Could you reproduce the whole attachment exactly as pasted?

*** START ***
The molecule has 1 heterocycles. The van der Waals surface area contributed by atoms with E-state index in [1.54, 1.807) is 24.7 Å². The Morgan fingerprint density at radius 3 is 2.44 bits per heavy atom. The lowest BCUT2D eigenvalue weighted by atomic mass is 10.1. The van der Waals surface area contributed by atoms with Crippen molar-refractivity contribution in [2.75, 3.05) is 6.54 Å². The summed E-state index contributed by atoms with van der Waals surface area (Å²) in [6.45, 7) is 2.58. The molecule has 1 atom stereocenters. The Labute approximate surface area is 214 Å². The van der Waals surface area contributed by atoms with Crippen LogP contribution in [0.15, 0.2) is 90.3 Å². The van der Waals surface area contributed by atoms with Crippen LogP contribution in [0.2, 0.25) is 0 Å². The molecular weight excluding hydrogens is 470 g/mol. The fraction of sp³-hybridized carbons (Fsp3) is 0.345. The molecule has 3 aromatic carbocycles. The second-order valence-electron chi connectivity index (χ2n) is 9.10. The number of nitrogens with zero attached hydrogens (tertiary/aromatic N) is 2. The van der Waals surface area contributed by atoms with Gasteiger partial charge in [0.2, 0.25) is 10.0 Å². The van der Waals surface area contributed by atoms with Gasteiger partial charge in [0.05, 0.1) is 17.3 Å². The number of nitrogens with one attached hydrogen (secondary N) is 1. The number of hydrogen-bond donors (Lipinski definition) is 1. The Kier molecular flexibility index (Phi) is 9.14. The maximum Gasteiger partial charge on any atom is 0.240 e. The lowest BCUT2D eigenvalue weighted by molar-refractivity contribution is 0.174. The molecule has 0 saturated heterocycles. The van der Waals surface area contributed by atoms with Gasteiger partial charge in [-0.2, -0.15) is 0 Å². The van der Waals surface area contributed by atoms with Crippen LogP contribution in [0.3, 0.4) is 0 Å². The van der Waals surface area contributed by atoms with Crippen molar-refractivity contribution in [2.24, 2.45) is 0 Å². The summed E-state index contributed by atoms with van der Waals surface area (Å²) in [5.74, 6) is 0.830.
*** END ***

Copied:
The molecule has 1 heterocycles. The van der Waals surface area contributed by atoms with E-state index in [1.54, 1.807) is 24.7 Å². The Morgan fingerprint density at radius 3 is 2.44 bits per heavy atom. The lowest BCUT2D eigenvalue weighted by atomic mass is 10.1. The van der Waals surface area contributed by atoms with Crippen molar-refractivity contribution in [2.75, 3.05) is 6.54 Å². The summed E-state index contributed by atoms with van der Waals surface area (Å²) in [6.45, 7) is 2.58. The molecule has 1 atom stereocenters. The Labute approximate surface area is 214 Å². The van der Waals surface area contributed by atoms with Crippen LogP contribution in [0.15, 0.2) is 90.3 Å². The van der Waals surface area contributed by atoms with Crippen LogP contribution in [0.2, 0.25) is 0 Å². The molecular weight excluding hydrogens is 470 g/mol. The fraction of sp³-hybridized carbons (Fsp3) is 0.345. The molecule has 3 aromatic carbocycles. The second-order valence-electron chi connectivity index (χ2n) is 9.10. The number of nitrogens with zero attached hydrogens (tertiary/aromatic N) is 2. The van der Waals surface area contributed by atoms with Gasteiger partial charge in [0.2, 0.25) is 10.0 Å². The van der Waals surface area contributed by atoms with Gasteiger partial charge in [0.05, 0.1) is 17.3 Å². The number of nitrogens with one attached hydrogen (secondary N) is 1. The number of hydrogen-bond donors (Lipinski definition) is 1. The Kier molecular flexibility index (Phi) is 9.14. The maximum Gasteiger partial charge on any atom is 0.240 e. The lowest BCUT2D eigenvalue weighted by molar-refractivity contribution is 0.174. The molecule has 0 saturated heterocycles. The van der Waals surface area contributed by atoms with Gasteiger partial charge in [-0.2, -0.15) is 0 Å². The van der Waals surface area contributed by atoms with Crippen LogP contribution in [0.3, 0.4) is 0 Å². The van der Waals surface area contributed by atoms with Crippen molar-refractivity contribution in [2.24, 2.45) is 0 Å². The summed E-state index contributed by atoms with van der Waals surface area (Å²) in [5.74, 6) is 0.830.